Cytomegalovirus (CMV) infection is generally diagnosed by the antigenemia method in Japan. CMV infection frequently occurs within 3 months after renal transplantation. Therefore, antigenemia should be studied once a week or 2 weeks within 3 months of postrenal transplantation. The standard level of positive cells depends on the renal transplant center; however, the high-risk recipients, irrespective of being asymptomatic, should be treated as soon as a positive cell appears. In particular, a CMV seronegative recipient transplanted from a seropositive donor tends to suffer from serious infection and disease as a primary infection. In such a case, valganciclovir (VGCV) is prophylactically administered for 3 months postrenal transplantation abroad. Preemptive treatment is preferred in most Japanese renal transplant centers because prophylactic use of VGCV is not covered by medical insurance in Japan. Ganciclovir (GCV) should be intravenously administered at first if a recipient is seriously symptomatic with positive antigenemia. The dose and term of VGCV and GCV are decided in terms of renal function.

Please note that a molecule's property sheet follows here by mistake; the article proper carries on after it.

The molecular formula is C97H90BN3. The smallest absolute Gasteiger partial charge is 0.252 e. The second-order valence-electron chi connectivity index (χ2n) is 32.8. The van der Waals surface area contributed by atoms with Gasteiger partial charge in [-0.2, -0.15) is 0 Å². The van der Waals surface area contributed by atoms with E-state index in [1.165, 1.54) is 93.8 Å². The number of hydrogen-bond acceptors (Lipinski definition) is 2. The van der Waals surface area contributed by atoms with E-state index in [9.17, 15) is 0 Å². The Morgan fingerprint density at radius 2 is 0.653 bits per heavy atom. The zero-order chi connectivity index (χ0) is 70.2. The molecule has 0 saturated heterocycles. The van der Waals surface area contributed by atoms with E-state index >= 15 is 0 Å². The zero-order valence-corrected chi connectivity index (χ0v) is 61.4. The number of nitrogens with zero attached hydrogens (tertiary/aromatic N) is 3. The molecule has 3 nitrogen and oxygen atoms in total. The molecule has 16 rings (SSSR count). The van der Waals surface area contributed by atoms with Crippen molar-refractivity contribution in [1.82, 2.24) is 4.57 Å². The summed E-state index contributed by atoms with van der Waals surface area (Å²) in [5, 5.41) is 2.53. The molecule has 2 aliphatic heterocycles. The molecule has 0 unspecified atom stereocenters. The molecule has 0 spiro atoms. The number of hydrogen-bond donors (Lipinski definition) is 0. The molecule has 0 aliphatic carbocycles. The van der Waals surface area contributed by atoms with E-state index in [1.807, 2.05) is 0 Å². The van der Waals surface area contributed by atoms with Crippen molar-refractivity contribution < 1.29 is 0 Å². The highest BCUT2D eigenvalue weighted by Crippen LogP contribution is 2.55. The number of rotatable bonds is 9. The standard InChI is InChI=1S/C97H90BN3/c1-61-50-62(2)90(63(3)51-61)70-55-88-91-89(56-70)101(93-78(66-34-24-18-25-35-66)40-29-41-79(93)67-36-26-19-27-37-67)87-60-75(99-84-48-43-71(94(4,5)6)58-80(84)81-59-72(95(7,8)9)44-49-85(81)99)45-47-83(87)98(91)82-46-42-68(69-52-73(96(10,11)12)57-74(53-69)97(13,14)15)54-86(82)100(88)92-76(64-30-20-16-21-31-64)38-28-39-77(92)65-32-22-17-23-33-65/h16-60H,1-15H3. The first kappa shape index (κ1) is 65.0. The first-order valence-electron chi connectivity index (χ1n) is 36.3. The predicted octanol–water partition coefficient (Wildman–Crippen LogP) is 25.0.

Guidelines for clinical practice of kidney transplant donors and recipients are pivotal to perform quality-controlled kidney transplantation. The guidelines for both renal transplant donors and recipients have recently been developed during a recent 3-year-period in Japan. A joint study by the Japanese Society for Transplantation and the Japanese Renal Transplant Society led to these important results. Guidelines for the care of live renal transplant donors were partially determined by reference to the Amsterdam Forum as an international authority on such standards. A society member who consents to be a donor should be competent, willing to donate, free of coercion, medically and psychosocially suitable, and fully informed of the risks and benefits as a live donor. Details of the criteria are modified to reflect the current situation in Japan. The standard list of criteria and the marginal list of criteria are prescribed as the result of studying past records. The precise criteria of donor age, renal function, hypertension, body mass index (BMI), and diabetes of Japanese guidelines are different from the Amsterdam Forum criteria. Kidney Disease: Improving Global Outcomes (KDIGO) published guidelines for the care of renal transplant recipients. The Japanese Society for Clinical Renal Transplantation also presented guidelines in some selected fields. The development of guidelines regarding renal transplants is expected to result in high-quality clinical transplantation.